In Wanderer, artist Jae Hoon Lee digitally weaves together satellite imagery along with environmental sound to form a series of new terrains, familiar yet wholly other. Users drift along macro views of cracked roads and grassy berms, stitching their own narratives and non-places together based on the fluctuating juxtapositions of image and sound. The well known dérive from the Situationist International was an an intentional drifting, a conscious series of accidents and chance encounters designed to upset the efficient journey, the well-trod A to B of work to home, home to study, study to work. But while de-facto leader Guy Debord compared this technique to the abstract terrain of language used by the psychoanalyst, it's practitioners played out their 'detournments' in a decidedly physical landscape of bricks-and-mortar architecture, crowds and passers-by. In contrast, Lee lets us drift through an entirely constructed digital topography, environments sourced from fact and stitched into fiction. Road indicators bleed into dusty rocks, a backyard hose snakes into beach dunes flecked with light. Stripped of social and built architecture, the cues are removed from this strange world. Without the functionality of banks and gas stations, without the community of companions, we're left instead to wander in a non-place. The user becomes a hyohakusha, 'one who moves without direction'.
In his study Paris et l'agglomération parisienne (Bibliothèque de Sociologie Contemporaine, P.U.F., 1952) Chombart de Lauwe notes that "an urban neighborhood is determined not only by geographical and economic factors, but also by the image that its inhabitants and those of other neighborhoods have of it."
Along with photography, Lee employs field recordings, sound sourced from environments, as a type of second landscape. This supplementary topography ebbs and shifts to it's own rhythm, introducing buzzing planes and pattering rainfall in cycles seemingly independent of the imagery. While air drifts through these sonic spaces, carrying noises from afar, the pictured environment is flattened, hermetically sealed in the thin glass layer of the user's screen. The result is a type of quiet, slow-motion struggle, as imagery and acoustic information drift in and out, tugging against each other, leaving the viewer to resolve them into a coherent psycho-geographic "place" or simply hold them apart in constant tension.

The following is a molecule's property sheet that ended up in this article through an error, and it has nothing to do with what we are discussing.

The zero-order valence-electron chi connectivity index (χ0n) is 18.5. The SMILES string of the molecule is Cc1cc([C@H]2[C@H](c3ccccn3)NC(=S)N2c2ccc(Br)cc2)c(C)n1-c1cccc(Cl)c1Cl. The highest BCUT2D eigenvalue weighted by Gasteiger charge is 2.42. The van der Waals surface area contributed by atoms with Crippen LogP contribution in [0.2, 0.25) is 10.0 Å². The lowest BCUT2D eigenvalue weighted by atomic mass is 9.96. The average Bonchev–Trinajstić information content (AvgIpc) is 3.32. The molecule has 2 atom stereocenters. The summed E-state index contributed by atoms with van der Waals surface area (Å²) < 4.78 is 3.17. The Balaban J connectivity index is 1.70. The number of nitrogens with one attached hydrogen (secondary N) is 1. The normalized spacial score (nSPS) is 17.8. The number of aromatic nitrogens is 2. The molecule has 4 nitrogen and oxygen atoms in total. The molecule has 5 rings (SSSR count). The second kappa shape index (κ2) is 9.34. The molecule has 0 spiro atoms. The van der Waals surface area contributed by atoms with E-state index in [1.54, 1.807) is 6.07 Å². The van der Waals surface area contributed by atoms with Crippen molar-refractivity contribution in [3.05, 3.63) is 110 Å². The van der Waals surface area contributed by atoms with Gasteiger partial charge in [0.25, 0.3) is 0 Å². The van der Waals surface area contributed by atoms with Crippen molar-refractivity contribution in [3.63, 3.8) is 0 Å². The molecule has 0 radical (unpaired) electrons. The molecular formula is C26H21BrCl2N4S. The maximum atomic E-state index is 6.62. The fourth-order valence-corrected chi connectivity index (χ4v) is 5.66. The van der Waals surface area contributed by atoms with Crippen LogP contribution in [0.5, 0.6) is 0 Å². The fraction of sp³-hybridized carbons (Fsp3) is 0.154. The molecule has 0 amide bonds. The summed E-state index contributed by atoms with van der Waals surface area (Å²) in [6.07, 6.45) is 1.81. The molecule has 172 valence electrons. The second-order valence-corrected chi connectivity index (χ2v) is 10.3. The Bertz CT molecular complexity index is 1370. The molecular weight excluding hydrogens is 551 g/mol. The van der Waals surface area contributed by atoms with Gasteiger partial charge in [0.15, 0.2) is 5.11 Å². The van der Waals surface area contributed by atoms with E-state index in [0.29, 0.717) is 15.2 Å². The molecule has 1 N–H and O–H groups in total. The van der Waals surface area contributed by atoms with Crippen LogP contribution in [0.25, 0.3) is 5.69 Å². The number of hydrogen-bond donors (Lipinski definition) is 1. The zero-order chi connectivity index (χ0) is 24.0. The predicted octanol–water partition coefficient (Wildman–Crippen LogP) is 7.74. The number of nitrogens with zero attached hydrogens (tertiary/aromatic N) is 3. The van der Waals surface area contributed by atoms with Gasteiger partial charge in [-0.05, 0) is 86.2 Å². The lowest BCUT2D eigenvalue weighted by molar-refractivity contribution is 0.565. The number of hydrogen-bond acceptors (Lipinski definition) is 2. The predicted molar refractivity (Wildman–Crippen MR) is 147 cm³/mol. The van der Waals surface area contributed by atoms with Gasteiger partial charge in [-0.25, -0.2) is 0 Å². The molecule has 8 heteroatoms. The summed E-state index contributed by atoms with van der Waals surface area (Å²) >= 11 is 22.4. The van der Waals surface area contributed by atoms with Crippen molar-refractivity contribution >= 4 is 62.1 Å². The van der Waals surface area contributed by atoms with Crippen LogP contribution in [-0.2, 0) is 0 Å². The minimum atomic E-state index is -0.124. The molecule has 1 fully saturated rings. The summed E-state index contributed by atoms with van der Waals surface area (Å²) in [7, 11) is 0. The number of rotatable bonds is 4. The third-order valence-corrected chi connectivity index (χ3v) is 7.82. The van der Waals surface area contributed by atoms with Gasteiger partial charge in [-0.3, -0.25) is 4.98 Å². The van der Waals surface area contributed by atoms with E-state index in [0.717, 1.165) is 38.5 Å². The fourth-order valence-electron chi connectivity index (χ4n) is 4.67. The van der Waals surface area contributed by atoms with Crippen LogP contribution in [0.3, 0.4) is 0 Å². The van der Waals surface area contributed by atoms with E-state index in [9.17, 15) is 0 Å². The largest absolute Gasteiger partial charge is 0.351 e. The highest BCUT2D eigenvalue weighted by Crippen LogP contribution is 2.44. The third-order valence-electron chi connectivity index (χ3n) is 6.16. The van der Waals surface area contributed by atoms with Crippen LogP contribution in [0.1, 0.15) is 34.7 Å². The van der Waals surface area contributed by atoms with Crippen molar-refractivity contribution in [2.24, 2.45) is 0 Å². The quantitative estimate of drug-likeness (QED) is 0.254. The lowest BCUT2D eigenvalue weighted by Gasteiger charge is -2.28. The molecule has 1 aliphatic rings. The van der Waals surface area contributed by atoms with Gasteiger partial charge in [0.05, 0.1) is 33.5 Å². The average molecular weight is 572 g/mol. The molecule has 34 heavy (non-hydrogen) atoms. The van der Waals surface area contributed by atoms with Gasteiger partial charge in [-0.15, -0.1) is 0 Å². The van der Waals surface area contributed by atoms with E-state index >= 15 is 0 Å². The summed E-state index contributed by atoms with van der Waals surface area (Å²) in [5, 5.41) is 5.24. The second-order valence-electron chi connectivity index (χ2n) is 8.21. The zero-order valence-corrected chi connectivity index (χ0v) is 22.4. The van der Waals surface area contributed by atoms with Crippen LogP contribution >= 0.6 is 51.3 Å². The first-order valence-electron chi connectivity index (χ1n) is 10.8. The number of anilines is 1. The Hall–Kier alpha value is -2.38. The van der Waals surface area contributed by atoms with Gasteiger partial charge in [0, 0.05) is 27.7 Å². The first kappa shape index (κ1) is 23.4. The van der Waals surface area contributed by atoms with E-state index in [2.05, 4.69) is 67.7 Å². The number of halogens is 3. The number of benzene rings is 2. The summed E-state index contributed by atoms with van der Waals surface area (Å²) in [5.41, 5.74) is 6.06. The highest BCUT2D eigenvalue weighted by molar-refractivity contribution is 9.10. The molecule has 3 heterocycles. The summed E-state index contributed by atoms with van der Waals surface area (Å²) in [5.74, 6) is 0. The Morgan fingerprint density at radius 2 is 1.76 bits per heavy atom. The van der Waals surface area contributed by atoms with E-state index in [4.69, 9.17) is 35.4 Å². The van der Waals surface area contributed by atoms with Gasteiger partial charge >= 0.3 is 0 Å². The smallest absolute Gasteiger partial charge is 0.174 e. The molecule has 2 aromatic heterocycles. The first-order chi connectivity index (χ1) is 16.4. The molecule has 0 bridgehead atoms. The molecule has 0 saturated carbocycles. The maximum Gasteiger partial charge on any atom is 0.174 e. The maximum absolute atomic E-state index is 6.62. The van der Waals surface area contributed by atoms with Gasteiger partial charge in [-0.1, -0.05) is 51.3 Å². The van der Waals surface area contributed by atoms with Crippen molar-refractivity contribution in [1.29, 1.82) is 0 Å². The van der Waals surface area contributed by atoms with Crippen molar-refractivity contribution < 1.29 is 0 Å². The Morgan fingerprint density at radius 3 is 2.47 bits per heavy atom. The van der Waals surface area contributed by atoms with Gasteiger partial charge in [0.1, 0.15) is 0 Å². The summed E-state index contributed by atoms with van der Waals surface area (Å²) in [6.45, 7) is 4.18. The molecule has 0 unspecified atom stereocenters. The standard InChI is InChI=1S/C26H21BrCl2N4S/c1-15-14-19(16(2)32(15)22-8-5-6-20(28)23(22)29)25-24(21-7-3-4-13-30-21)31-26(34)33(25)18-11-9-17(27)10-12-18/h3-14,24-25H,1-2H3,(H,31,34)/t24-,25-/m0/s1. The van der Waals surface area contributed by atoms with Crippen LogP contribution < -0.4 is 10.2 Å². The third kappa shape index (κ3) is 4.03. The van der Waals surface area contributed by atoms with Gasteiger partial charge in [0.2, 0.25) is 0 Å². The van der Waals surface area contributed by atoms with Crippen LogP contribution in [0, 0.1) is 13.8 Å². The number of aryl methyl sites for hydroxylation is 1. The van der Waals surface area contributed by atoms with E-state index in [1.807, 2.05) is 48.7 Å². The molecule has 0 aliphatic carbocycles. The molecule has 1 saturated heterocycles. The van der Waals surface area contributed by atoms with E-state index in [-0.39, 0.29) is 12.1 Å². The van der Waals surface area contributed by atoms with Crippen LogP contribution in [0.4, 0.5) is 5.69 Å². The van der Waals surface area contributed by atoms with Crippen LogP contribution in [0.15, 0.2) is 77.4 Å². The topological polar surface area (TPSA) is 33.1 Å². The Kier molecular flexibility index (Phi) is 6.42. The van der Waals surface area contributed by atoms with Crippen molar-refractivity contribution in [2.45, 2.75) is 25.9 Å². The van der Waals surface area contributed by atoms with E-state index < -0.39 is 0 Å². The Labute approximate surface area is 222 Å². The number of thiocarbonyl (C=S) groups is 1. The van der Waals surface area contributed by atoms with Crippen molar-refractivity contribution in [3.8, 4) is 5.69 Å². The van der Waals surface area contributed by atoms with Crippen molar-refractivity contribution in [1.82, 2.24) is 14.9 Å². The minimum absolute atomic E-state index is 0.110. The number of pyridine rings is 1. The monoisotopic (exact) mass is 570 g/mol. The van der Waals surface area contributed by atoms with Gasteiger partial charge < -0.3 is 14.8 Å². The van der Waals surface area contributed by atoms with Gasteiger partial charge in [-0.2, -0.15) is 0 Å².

A weathered skeleton
in windy fields of memory,
piercing like a knife
"Maze-like" is how the artist describes this space. Each user is restricted to a horizontal or vertical panning motion, butting up against the browser container before panning through another sliver of this constructed landscape. Whether 'corrupting' satellite images with spliced in photographs, or forcing us into claustrophobic movement, the work seems to question our relationship with technology, the authenticity of our knowledge, the self-limited 'mapping' of ourselves and our environment. How do we challenge pre-established notions or create true alternatives? Is it actually possible to 'conceive what is outside'? Like the meditating prisoner who finds (some) freedom, rejecting the given maze parameters of this work to instead backtrack, linger, or restart reveals new possibilities and wider imagined 'places'. Perhaps it's this mode which allows a static wandering, a stationary drift in a 'turbulent, stormy zone, where singular points and relationships of force between those points are tossed about".